EEOC: Panda Express Agrees to Early Settlement to Resolve Sexual Harassment Suit

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REPORT FROM EEOC – Chinese quick service restaurant giant Panda Express will pay $150,000 to settle an EEOC lawsuit on behalf of at least three female teenagers who were allegedly sexually harassed between 2007 and 2009 while working in a restaurant in Kauai, Hawaii, the federal agency announced today.

According to the EEOC, one male kitchen supervisor at the Panda Express in Kapaa, Kauai, sexually harassed some females on staff over four years ago.  The supervisor subjected the workers, some of whom were between the ages of 17 and 19, to sexual comments, language and advances, the EEOC said.  Upon reporting the harassment to the general manager, the EEOC said, Panda Express management failed to take enough action to stop or correct the situation.


Sexual harassment violates Title VII of the Civil Rights Act of 1964.  The EEOC filed its lawsuit in September 2012 in U.S. District Court for the District of Hawaii (EEOC v. Panda Express, Inc. and Panda Restaurant Groups, Inc., Case No. 1:12-cv-00530-SOM-RLP) after first attempting to reach a pre-litigation settlement through its conciliation process.  As part of the settlement announced today, the parties entered into a two-year consent decree requiring Panda Express to designate an in-house equal employment opportunity (EEO) coordinator; revise and distribute its anti-harassment policy and procedures; and provide annual sexual harassment training to all employees in Kapaa and to all general managers in the state of Hawaii.  EEOC will monitor compliance with the agreement, and Panda Express agreed to reinforce its protocols relating to complaints of sexual harassment in its Hawaii region.

“We commend Panda Express for working with the EEOC to correct serious lapses in dealing with sexual harassment in the workplace,” said Anna Y. Park, regional attorney for the EEOC’s Los Angeles District Office, which includes Hawaii in its jurisdiction.  “We trust that Panda Express’s company values are consistent with the goals of the EEOC’s mission, and we commend them for agreeing to broader injunctive remedies to ensure that the workers in Hawaii are protected.”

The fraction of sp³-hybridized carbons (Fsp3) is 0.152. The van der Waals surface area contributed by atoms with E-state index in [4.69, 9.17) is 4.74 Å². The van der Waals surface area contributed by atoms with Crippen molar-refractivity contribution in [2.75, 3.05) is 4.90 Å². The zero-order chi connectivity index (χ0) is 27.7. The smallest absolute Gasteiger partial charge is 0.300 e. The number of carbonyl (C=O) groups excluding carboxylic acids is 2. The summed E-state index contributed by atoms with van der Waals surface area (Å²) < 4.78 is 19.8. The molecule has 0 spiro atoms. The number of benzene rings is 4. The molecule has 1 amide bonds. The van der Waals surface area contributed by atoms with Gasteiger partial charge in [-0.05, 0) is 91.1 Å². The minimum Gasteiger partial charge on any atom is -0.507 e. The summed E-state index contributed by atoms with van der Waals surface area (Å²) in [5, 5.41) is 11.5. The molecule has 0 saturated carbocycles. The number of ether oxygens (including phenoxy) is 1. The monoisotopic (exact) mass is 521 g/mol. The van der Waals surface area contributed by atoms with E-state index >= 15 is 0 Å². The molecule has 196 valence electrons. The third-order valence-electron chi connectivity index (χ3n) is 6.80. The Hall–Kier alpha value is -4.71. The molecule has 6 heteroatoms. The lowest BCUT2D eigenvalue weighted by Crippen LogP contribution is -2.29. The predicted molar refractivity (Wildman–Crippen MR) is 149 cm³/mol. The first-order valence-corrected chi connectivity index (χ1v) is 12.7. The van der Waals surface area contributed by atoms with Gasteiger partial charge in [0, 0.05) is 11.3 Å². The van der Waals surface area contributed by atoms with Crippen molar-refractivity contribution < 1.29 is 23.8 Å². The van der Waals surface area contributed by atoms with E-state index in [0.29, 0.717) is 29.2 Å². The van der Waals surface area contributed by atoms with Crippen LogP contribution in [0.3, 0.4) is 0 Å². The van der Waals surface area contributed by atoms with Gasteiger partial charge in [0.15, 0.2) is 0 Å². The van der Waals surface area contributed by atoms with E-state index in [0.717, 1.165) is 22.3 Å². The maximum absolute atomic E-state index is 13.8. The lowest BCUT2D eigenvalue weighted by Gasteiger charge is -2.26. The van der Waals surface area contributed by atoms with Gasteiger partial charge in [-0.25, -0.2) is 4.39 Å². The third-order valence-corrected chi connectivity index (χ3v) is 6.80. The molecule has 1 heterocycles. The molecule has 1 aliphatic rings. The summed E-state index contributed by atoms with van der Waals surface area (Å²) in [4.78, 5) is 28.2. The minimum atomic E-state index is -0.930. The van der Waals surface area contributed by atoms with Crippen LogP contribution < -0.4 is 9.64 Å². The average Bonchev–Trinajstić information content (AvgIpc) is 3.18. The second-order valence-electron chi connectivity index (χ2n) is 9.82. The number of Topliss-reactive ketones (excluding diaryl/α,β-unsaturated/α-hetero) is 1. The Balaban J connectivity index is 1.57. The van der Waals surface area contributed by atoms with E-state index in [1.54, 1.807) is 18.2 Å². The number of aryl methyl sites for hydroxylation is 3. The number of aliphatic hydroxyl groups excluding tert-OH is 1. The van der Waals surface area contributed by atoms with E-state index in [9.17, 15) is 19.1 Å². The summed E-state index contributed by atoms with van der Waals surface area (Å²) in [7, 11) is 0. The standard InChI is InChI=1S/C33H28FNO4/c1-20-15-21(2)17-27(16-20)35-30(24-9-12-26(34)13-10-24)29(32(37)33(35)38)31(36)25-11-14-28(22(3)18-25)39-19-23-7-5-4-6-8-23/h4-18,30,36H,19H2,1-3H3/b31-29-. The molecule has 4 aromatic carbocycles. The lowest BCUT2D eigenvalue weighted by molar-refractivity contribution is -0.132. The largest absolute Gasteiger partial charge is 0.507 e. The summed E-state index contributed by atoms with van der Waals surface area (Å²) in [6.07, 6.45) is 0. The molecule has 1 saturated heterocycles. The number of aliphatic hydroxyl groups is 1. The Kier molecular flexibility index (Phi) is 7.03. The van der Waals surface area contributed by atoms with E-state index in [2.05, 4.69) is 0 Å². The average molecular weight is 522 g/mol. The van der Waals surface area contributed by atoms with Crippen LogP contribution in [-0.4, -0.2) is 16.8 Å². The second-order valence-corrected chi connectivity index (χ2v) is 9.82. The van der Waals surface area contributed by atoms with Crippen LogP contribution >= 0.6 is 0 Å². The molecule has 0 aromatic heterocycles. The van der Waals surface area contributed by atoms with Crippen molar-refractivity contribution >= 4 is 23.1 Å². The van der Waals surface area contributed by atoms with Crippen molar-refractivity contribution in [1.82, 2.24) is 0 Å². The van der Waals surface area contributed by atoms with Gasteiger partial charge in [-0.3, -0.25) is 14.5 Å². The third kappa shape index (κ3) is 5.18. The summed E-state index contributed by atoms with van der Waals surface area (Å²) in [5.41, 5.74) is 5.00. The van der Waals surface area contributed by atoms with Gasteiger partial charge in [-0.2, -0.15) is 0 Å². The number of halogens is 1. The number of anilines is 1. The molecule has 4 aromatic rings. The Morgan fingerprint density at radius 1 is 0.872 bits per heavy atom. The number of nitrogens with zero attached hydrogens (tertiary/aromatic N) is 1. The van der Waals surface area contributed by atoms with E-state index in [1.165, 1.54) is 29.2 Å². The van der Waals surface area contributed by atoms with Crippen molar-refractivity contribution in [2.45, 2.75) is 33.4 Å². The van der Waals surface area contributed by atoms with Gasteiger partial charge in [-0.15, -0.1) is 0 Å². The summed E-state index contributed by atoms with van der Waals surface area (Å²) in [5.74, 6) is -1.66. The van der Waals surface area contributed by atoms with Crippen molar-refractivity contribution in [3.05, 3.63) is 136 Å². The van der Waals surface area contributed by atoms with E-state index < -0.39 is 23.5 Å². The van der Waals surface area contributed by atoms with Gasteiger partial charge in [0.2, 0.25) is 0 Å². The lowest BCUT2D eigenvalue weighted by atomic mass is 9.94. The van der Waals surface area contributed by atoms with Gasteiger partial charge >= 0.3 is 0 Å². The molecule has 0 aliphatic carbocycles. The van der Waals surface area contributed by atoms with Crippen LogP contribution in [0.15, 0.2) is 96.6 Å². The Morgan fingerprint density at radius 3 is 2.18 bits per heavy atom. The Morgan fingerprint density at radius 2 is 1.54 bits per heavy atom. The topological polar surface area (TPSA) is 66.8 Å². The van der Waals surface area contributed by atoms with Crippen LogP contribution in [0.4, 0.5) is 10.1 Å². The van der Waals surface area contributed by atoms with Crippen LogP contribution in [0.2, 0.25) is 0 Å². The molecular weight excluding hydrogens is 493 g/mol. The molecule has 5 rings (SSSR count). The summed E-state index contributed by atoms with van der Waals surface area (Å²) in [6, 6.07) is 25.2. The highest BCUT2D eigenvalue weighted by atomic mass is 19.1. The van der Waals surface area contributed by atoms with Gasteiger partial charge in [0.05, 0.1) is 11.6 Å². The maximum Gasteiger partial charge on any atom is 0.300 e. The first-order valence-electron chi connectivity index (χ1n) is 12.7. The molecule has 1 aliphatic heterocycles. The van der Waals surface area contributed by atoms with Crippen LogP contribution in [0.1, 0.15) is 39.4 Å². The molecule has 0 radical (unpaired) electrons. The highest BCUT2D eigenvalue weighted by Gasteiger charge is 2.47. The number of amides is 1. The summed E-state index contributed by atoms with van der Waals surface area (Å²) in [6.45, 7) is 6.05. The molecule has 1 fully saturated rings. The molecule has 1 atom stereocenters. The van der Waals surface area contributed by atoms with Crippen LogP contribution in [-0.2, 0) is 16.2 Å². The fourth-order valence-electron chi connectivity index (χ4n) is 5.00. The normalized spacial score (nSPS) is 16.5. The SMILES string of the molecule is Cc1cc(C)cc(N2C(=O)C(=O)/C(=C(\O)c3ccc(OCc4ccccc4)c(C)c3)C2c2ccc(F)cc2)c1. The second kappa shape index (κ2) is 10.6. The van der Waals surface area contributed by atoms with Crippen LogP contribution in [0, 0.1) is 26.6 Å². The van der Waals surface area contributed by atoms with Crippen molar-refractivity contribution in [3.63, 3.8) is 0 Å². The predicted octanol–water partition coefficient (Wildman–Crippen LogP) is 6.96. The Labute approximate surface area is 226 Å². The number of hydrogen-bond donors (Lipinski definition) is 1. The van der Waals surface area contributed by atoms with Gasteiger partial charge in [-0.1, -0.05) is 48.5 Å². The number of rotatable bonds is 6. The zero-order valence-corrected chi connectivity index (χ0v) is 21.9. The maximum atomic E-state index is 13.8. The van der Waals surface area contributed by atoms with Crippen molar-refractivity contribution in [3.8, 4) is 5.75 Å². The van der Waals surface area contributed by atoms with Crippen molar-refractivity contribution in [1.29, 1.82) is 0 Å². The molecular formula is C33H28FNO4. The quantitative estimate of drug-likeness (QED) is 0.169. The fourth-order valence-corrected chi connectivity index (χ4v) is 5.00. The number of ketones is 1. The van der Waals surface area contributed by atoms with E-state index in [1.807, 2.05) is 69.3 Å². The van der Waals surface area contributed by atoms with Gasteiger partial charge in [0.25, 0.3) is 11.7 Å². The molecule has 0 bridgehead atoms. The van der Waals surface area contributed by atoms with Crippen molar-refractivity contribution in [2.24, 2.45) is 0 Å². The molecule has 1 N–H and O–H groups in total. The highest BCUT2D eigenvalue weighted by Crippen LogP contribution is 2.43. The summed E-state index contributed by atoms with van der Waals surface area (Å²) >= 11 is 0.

Timothy Riera, local director for the EEOC’s Honolulu Local Office, added, “We encourage employers to conduct meaningful training of its employees on what the policies and procedures are with respect to sexual harassment.  Those who exercise their right to report sexual harassment and discrimination at work are also protected from illegal retaliation.  The EEOC is certainly here to help, especially when employers fail to meet their legal obligation to protect our youngest workers.”

According to the company website,, Rosemead, Calif.-based Panda Restaurant Group, Inc. manages and owns over 1,600 restaurants in 42 states.

The EEOC recently updated its Youth@Work website (at, which presents information for teens and other young workers about employment discrimination.  The website also contains curriculum guides for students and teachers and videos to help young workers learn about their rights and responsibilities in the work force.

The EEOC enforces federal laws prohibiting employment discrimination.  Further information about the EEOC is available on its web site at





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